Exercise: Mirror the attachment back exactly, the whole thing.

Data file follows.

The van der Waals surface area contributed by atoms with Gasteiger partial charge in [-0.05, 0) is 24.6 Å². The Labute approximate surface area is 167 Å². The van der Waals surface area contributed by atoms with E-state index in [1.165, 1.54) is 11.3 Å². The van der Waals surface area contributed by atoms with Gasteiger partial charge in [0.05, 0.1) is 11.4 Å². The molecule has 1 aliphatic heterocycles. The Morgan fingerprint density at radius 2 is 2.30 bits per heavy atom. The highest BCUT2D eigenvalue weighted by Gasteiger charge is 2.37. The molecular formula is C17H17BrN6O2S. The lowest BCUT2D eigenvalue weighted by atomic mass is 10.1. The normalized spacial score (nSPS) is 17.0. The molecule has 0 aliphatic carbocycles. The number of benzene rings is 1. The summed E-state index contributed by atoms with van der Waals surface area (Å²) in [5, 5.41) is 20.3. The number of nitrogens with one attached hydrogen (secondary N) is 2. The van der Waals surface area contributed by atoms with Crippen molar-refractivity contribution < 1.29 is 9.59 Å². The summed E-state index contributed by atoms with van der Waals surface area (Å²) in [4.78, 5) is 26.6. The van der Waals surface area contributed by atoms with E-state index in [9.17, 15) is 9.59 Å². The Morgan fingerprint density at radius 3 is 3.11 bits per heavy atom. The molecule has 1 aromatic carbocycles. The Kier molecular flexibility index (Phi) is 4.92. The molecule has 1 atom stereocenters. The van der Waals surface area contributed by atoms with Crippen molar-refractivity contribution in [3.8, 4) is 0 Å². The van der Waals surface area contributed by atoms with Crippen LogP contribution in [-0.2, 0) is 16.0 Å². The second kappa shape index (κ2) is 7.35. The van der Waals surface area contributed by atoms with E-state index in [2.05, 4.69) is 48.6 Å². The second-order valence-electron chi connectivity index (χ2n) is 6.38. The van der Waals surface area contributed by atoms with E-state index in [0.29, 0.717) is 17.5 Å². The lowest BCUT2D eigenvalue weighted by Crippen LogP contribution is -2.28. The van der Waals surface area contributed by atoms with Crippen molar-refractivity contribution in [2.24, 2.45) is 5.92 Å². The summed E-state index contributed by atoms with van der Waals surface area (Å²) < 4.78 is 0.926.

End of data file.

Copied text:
The van der Waals surface area contributed by atoms with Gasteiger partial charge in [-0.05, 0) is 24.6 Å². The Labute approximate surface area is 167 Å². The van der Waals surface area contributed by atoms with E-state index in [1.165, 1.54) is 11.3 Å². The van der Waals surface area contributed by atoms with Gasteiger partial charge in [0.05, 0.1) is 11.4 Å². The molecule has 1 aliphatic heterocycles. The Morgan fingerprint density at radius 2 is 2.30 bits per heavy atom. The highest BCUT2D eigenvalue weighted by Gasteiger charge is 2.37. The molecular formula is C17H17BrN6O2S. The lowest BCUT2D eigenvalue weighted by atomic mass is 10.1. The normalized spacial score (nSPS) is 17.0. The molecule has 0 aliphatic carbocycles. The number of benzene rings is 1. The summed E-state index contributed by atoms with van der Waals surface area (Å²) in [5, 5.41) is 20.3. The number of nitrogens with one attached hydrogen (secondary N) is 2. The van der Waals surface area contributed by atoms with Crippen molar-refractivity contribution < 1.29 is 9.59 Å². The summed E-state index contributed by atoms with van der Waals surface area (Å²) in [4.78, 5) is 26.6. The van der Waals surface area contributed by atoms with E-state index in [9.17, 15) is 9.59 Å². The Morgan fingerprint density at radius 3 is 3.11 bits per heavy atom. The molecule has 1 aromatic carbocycles. The Kier molecular flexibility index (Phi) is 4.92. The molecule has 1 atom stereocenters. The van der Waals surface area contributed by atoms with Crippen molar-refractivity contribution in [3.8, 4) is 0 Å². The van der Waals surface area contributed by atoms with Crippen LogP contribution in [-0.2, 0) is 16.0 Å². The second kappa shape index (κ2) is 7.35. The van der Waals surface area contributed by atoms with E-state index in [2.05, 4.69) is 48.6 Å². The second-order valence-electron chi connectivity index (χ2n) is 6.38. The van der Waals surface area contributed by atoms with E-state index in [0.29, 0.717) is 17.5 Å². The lowest BCUT2D eigenvalue weighted by Crippen LogP contribution is -2.28. The van der Waals surface area contributed by atoms with Crippen molar-refractivity contribution in [2.24, 2.45) is 5.92 Å². The summed E-state index contributed by atoms with van der Waals surface area (Å²) < 4.78 is 0.926.